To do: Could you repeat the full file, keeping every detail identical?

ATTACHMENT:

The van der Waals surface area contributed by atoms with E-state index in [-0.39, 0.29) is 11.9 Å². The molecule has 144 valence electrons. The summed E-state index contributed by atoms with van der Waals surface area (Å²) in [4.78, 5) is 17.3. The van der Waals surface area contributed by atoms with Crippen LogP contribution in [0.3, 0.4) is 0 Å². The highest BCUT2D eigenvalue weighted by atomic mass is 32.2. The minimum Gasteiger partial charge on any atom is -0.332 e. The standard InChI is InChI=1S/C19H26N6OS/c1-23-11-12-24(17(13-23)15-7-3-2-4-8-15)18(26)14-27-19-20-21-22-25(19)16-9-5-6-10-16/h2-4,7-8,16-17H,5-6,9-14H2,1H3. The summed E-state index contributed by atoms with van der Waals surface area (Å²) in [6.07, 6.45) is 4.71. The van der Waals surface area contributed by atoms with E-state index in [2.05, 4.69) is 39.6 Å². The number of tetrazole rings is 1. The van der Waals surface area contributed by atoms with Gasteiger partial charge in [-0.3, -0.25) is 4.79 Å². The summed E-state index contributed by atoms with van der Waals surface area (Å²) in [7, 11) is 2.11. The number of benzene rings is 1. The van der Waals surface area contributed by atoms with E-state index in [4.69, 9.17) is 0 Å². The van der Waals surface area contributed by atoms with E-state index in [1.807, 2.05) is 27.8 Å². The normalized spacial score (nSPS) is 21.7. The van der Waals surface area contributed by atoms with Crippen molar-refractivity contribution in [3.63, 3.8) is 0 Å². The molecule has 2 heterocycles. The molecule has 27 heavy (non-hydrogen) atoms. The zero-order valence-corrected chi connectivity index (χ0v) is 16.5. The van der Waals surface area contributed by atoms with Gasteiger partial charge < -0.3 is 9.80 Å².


The van der Waals surface area contributed by atoms with E-state index in [-0.39, 0.29) is 11.9 Å². The molecule has 144 valence electrons. The summed E-state index contributed by atoms with van der Waals surface area (Å²) in [4.78, 5) is 17.3. The van der Waals surface area contributed by atoms with Crippen LogP contribution in [0.3, 0.4) is 0 Å². The highest BCUT2D eigenvalue weighted by atomic mass is 32.2. The minimum Gasteiger partial charge on any atom is -0.332 e. The standard InChI is InChI=1S/C19H26N6OS/c1-23-11-12-24(17(13-23)15-7-3-2-4-8-15)18(26)14-27-19-20-21-22-25(19)16-9-5-6-10-16/h2-4,7-8,16-17H,5-6,9-14H2,1H3. The summed E-state index contributed by atoms with van der Waals surface area (Å²) in [6.07, 6.45) is 4.71. The van der Waals surface area contributed by atoms with E-state index in [2.05, 4.69) is 39.6 Å². The number of tetrazole rings is 1. The van der Waals surface area contributed by atoms with Gasteiger partial charge in [-0.3, -0.25) is 4.79 Å². The summed E-state index contributed by atoms with van der Waals surface area (Å²) in [7, 11) is 2.11. The number of benzene rings is 1. The van der Waals surface area contributed by atoms with E-state index in [4.69, 9.17) is 0 Å². The van der Waals surface area contributed by atoms with E-state index in [1.807, 2.05) is 27.8 Å². The normalized spacial score (nSPS) is 21.7. The van der Waals surface area contributed by atoms with Crippen molar-refractivity contribution in [3.63, 3.8) is 0 Å². The molecule has 2 heterocycles. The molecule has 27 heavy (non-hydrogen) atoms. The zero-order valence-corrected chi connectivity index (χ0v) is 16.5. The van der Waals surface area contributed by atoms with Gasteiger partial charge < -0.3 is 9.80 Å².